Yes, this is possible. So I don’t type out a bunch of irrelevant information, please post some additional details. I’ll respond with a road map that should have printing and cutting from the “non dongle” based system.
Is this a peer to peer network or a server based network?
What operating system, including any Service Pack information, is installed on each computer, and if in a server based network environment, the server software in place?
What version of Omega, along with Service Pack information, is installed on the system with the dongle? You could also just post the RBase information found when right clicking on the Omega System tray and selecting About Gerber System Tray.
Is your current network functioning without issue; i.e., you can successfully transfer files between both computers?
If instructed to “share” a folder, you know how to do this or would need instruction to do so?
The problem you may run into is the Gerber software not having the option to print via TCP/IP.
This limitation may very well be a thing of the past in the not to distant future. With the introduction of their new ink based devices and the preferred connectivity path, I suspect we will see this communication option available within the very near future (version release or maintenance release). With the recent addition of USB, we may just about have the bases covered (less SCSI that is. Why is Seiko still doing it that way?)
It would be nice to see the industry moving towards a more flexible means of connecting these devices without having to charge a fortune for it. Seiko and the older Sapphire printers may use SCSI for transfer speed comparible to that of 100baseT ethernet. SCSI is nearing 320mb/sec transfer rate in the near future which is nice but I would hate to pay for cabling. Other than that, I would have to think they know the SCSI technology and have better resources, making SCSI a viable and cost effective solution for them. You know the saying, 'Stick with what you know'.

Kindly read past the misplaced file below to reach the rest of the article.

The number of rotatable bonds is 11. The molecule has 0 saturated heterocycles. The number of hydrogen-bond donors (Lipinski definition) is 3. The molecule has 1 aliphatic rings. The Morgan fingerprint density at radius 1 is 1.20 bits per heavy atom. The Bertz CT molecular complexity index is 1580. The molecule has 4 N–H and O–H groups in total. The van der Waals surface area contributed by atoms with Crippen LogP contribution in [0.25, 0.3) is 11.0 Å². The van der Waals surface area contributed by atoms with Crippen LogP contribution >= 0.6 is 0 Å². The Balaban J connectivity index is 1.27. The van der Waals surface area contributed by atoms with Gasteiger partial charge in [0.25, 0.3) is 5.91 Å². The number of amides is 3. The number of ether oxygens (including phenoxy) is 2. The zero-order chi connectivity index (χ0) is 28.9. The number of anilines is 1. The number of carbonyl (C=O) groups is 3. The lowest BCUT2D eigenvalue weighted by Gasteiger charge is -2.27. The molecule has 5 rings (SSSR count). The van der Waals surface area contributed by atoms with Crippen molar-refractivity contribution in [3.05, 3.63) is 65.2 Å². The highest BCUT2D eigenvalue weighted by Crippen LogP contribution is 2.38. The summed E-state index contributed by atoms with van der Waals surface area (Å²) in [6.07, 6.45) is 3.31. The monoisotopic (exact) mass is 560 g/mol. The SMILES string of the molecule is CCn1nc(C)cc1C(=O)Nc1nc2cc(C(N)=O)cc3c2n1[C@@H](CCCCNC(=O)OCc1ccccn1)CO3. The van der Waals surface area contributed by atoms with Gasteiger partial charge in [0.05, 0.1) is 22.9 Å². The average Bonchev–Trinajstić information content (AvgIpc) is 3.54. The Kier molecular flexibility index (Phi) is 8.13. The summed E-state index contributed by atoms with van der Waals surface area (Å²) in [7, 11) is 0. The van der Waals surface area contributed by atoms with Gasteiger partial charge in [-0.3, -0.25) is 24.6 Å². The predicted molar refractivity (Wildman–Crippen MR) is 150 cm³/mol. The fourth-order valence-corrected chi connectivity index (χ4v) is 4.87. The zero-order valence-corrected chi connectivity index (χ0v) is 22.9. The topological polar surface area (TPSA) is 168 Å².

Ethernet is just so cost effective and functional. Most shops today have more than one computer, more than one version of output software and more than one output device. If not, they have one computer with 2 parallel devices, 2 or more USB devices, 1 serial device and then a network cable plugged into a DSL or Cable modem for internet. Sure would be nice, for the endusers that is, to be able to share these devices without the common problems of remote production managers, tripping over cables and such. Give each computer and output device an IP, run the cable properly (not lying on the floor or dangling from the back of a computer), hook them up to a network switch, and configure them in the software to communicate via TCP/IP. Then your output devices would be independent from an individual computer and you would avoid the issue of having to boot a computer to use a shared local printer.
The only problem I see with TCP/IP is upgrading firmware of the device itself. I am not aware of any means of upgrading firmware via TCP/IP. I am sure it will be here soon and yell at me if you know of any out there. Therefore a parallel or usb port would be needed in addition to the TCP/IP.
USB is nice but I hate loading drivers and making sure I am installing the device properly, whether the device should be plugged in before installing the software or after. Pain in the butt. Plus, have you looked for longer USB cables out there? I would rather buy a 50' patch 5 ethernet cable for $6.99 than buy 2 usb repeater cables for $16 or so each plus an extension at $15 to match the 50'.